Bedbugs were then referenced throughout the middle ages and up until 1670, though they remained fairly rare through European countries. A whole slew of urban legends and old wives tales concerning the optimal ways to remove bedbugs abound, including the use of black pepper, wild mint, herb and seeds of cannabis, smoke from peat fires, and the use of predatory insects such as centipedes, ants, and spiders. (Author’s note: do not release centipedes into your home in order to get rid of bedbugs.)

In the mid-twentieth century, the bedbug population allegedly flourished. Many experts have suggested that the reason for the population boom was the advent of indoor heating—a definite possibility, since bedbugs are known to prefer warm environments. Interestingly, the proliferation of bedbug populations seems to have dropped off after the later half of the twentieth century, presumably due to the development of new, powerful pesticides that had not been previously available.

Be that as it may, bedbug populations seem to have made a comeback in recent years, beginning in the 1980s. Fast foreword to today, and it seems as though we’ve got a serious bedbug problem on our hands again. Our old friends as the National Pest Management Association has reported a 71% increase in bedbug-related calls between 2000 and 2005.

It’s worth noting, however, that the appearance of bedbugs in the home is not necessarily an indication of uncleanliness. Since bedbugs are attracted by the presence of human hosts, it seems as though the only real criteria for a possible bedbug infestation is the presence of a human to feed on.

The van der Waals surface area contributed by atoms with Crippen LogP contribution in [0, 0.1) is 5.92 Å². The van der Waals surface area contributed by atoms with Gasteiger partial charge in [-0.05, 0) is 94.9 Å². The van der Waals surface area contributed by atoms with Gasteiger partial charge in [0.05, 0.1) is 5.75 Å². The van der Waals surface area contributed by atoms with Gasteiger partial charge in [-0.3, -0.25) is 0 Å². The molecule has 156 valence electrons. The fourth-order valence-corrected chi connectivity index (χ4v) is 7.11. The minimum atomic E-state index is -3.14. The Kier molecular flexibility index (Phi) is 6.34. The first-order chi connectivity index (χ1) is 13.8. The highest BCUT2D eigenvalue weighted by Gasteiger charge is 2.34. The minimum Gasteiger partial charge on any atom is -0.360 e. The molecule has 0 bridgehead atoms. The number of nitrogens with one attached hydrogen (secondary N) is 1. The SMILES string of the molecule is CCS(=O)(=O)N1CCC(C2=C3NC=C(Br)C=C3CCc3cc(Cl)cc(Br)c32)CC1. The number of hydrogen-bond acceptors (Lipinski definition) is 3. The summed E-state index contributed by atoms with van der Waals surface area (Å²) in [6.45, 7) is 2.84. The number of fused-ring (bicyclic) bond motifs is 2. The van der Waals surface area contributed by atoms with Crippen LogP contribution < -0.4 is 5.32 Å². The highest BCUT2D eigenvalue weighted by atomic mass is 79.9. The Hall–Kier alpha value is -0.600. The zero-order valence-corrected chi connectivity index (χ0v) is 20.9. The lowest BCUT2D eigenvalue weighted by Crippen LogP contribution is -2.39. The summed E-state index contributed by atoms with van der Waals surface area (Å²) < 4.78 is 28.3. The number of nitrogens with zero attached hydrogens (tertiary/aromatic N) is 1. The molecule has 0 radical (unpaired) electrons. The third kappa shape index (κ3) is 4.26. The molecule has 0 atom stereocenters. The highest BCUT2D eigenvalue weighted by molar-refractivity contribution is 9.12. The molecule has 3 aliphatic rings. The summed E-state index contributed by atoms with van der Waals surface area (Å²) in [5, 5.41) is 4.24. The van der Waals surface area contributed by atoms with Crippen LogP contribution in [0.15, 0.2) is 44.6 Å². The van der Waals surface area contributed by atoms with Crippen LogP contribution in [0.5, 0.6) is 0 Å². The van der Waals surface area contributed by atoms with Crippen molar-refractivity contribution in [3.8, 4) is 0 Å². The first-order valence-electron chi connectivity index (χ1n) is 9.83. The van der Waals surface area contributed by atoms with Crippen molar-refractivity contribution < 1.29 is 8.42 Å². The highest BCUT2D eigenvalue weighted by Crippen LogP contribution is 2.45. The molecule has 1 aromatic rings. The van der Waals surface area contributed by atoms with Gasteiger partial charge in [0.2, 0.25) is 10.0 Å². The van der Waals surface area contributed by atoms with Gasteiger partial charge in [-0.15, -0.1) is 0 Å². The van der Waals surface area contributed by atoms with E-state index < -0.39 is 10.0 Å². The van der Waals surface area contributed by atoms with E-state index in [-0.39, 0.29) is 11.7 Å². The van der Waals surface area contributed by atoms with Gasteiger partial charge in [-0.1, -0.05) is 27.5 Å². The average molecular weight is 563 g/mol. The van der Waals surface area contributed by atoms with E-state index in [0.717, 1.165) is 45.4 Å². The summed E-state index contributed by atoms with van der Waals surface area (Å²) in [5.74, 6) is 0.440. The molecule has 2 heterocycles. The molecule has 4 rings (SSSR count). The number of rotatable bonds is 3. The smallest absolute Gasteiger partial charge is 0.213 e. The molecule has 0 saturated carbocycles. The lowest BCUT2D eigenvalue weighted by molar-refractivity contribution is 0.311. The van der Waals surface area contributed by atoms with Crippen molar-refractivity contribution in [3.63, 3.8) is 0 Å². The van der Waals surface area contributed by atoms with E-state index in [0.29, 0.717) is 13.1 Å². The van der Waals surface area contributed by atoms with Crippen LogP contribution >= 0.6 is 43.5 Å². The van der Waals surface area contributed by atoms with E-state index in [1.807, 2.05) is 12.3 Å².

Mosquitoes: No True Parasite?

Mosquitoes: Perfectly Evolved to Suck

Of all the blood-sucking parasites the torment the realms of man, the mosquito, perhaps, sucks the most. Insect puns aside, the mechanism with which a mosquito actually withdraws blood from a body is remarkably complex, and really is a testament to its perfectly evolved purpose and form.

The mosquito possesses an intricate proboscis consisting of six different stylets—that is, a hard, sharp anatomical structure—each with a specific purpose: making the initial incision, inserting anti-coagulant and digestive enzymes, and withdrawing the blood itself. These different stylets are protected by a protective sheath formed by the creature’s lower lip, which is subsequently retracted up and out of the way during blood extraction.

Interestingly, each species of blood-sucking parasite produces its own anti-coagulant, which is a vital factor in the prevention of the host’s blood-clotting; without it, the parasite’s mouth-parts would inevitably become blocked and unworkable before it could enjoy the first drop of our sweet, delicious blood.

It’s fairly common knowledge that female mosquitoes mainly aggrieve humans, as they’re the ones responsibly for providing nutrients for their larvae. Male mosquitoes are generally content to feed on nectar—a much less risky proposition, to be sure.

We all know that a mosquito is a parasite, but parasites themselves can be split into two main categories: True parasites only rarely kill their hosts, although they can cause extreme physical discomfort or even transmit diseases eventually resulting in the host’s death. Parasitoids, on the other hand, are basically predators living within the tissues of their hosts—usually other insects—in such a way that the host’s expiration is postponed until the parasite has successfully reproduced.